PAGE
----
Prescriptive analytics 64 48 68 55 Adolescent 2018 Medium excellence By condensing the vast amounts of data now available to cities into smaller, more useful nuggets of information, predictive modeling allows cities to focus on prevention. Rather than allowing debilitating traffic congestion to build up, for example, a predictive model can forecast traffic flow hours in advance and alert city management of potential issues. Prescriptive analytics goes beyond predictive models by showing the likely outcome of one or more possible courses of action.
Sentiment analytics 89 28 85 36 Mainstream 2017 Low business The lifestyle, behavioral and health data collected from mobile devices and digital assistants give cities a deeper understanding of their citizens and visitors. What’s more, with social networks now well integrated into our everyday lives, cities are using advanced social media analytics with its sentiment analytics to determine what people like and dislike about their municipality and their services.
70 7 58 12 Early Adoption 2017 Transformational experience,business,excellence The real-time data provided by the IoT gives city management a comprehensive picture of the city throughout the day or night. Now that data is processed in an instant on streaming analytics platforms, city managers are alerted to potential problems – such as environmental changes, impending disasters, crowds or traffic congestion – before they cause any significant disruption. The value of this intelligence is multiplied when combined with mobile technologies; city employees can act on information in near real time, keeping the city running smoothly so it provides an enjoyable experience for everyone.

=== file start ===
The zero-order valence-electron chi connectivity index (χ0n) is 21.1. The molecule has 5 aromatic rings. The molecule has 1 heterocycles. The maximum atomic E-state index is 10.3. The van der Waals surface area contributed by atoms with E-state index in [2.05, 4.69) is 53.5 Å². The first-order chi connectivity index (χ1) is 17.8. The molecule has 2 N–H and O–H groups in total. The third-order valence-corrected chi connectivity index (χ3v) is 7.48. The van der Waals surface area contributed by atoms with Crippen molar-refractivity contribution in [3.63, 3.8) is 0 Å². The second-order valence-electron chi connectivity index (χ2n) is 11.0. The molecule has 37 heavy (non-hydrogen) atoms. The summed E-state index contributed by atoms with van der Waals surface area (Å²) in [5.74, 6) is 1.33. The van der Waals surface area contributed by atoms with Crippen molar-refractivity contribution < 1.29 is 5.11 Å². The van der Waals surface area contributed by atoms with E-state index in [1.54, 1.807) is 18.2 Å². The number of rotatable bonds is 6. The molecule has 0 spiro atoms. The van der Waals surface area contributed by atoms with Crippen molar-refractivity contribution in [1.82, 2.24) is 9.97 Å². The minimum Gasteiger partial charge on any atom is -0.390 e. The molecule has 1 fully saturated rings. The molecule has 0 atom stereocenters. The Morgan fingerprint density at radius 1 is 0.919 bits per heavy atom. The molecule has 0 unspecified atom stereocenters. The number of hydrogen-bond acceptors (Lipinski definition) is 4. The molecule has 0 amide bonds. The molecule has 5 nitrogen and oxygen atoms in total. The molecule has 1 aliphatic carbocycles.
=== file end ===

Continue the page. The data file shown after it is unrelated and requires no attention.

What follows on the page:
Virtual assistants 73 35 60 70 Adolescent 2017 Medium experience For tourists, their stay in the city is now planned in a great deal of detail thanks to intelligent virtual assistants. Truly omni-channel, this virtual digital assistant engages seamlessly with the visitor through a multitude of online channels.
Wearable computing 93 6 88 15 Mainstream 2016 Medium experience,excellence Public services are not only more personalized than ever before, but also available wherever and whenever they’re needed – from home, from the office or when out and about. Ranging from smartphones and tablets to wearables such as smart watches and glasses, mobile devices of all shapes and sizes keep citizens connected and informed wherever they are. Citizens no longer need to visit local agency offices to engage with the city and access city services.
Wireless power 76 28 65 48 Early Adoption 2017 Medium experience Many drones are controlled through smartphones and wearables, and tracked using Radio-Frequency ID (RFID) or Bluetooth smart tags dotted around the city. Like other vehicles, drones can take advantage of the multitude of wireless charging points. Electric buses, for example, are fully charged in the station overnight, topping up their charge for just a few minutes at a time from charging points strategically placed at every bus stop.